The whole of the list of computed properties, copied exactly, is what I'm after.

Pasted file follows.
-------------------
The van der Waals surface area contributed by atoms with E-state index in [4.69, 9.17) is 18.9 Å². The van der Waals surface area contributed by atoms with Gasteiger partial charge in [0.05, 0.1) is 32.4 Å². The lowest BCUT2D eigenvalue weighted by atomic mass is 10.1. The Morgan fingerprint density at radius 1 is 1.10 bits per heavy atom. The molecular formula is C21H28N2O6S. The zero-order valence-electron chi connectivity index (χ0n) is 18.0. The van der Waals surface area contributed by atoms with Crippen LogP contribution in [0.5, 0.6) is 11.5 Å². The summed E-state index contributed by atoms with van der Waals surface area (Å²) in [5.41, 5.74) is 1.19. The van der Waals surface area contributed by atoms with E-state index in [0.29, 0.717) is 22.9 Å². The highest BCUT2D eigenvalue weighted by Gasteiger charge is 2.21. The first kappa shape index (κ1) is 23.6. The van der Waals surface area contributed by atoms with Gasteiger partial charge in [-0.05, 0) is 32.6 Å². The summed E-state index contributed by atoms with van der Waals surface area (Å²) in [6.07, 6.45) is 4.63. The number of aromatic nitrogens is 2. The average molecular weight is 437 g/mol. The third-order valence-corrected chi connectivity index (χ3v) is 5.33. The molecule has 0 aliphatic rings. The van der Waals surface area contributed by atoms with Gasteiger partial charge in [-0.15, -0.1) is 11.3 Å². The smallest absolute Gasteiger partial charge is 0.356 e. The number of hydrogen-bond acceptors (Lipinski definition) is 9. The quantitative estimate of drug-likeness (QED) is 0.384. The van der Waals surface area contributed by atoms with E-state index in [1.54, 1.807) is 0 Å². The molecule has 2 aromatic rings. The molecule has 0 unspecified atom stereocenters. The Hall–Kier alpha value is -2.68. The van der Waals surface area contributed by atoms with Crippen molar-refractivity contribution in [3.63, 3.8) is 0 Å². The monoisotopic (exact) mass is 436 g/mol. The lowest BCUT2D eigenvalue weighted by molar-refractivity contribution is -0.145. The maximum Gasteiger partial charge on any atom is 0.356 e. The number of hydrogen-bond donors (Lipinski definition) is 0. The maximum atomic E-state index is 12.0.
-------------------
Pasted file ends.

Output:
The van der Waals surface area contributed by atoms with E-state index in [4.69, 9.17) is 18.9 Å². The van der Waals surface area contributed by atoms with Gasteiger partial charge in [0.05, 0.1) is 32.4 Å². The lowest BCUT2D eigenvalue weighted by atomic mass is 10.1. The Morgan fingerprint density at radius 1 is 1.10 bits per heavy atom. The molecular formula is C21H28N2O6S. The zero-order valence-electron chi connectivity index (χ0n) is 18.0. The van der Waals surface area contributed by atoms with Crippen LogP contribution in [0.5, 0.6) is 11.5 Å². The summed E-state index contributed by atoms with van der Waals surface area (Å²) in [5.41, 5.74) is 1.19. The van der Waals surface area contributed by atoms with E-state index in [0.29, 0.717) is 22.9 Å². The highest BCUT2D eigenvalue weighted by Gasteiger charge is 2.21. The first kappa shape index (κ1) is 23.6. The van der Waals surface area contributed by atoms with Gasteiger partial charge in [-0.05, 0) is 32.6 Å². The summed E-state index contributed by atoms with van der Waals surface area (Å²) in [6.07, 6.45) is 4.63. The number of aromatic nitrogens is 2. The average molecular weight is 437 g/mol. The third-order valence-corrected chi connectivity index (χ3v) is 5.33. The molecule has 0 aliphatic rings. The van der Waals surface area contributed by atoms with Gasteiger partial charge in [-0.15, -0.1) is 11.3 Å². The smallest absolute Gasteiger partial charge is 0.356 e. The number of hydrogen-bond acceptors (Lipinski definition) is 9. The quantitative estimate of drug-likeness (QED) is 0.384. The van der Waals surface area contributed by atoms with E-state index in [1.54, 1.807) is 0 Å². The molecule has 2 aromatic rings. The molecule has 0 unspecified atom stereocenters. The Hall–Kier alpha value is -2.68. The van der Waals surface area contributed by atoms with Crippen molar-refractivity contribution in [3.63, 3.8) is 0 Å². The monoisotopic (exact) mass is 436 g/mol. The lowest BCUT2D eigenvalue weighted by molar-refractivity contribution is -0.145. The maximum Gasteiger partial charge on any atom is 0.356 e. The number of hydrogen-bond donors (Lipinski definition) is 0. The maximum atomic E-state index is 12.0.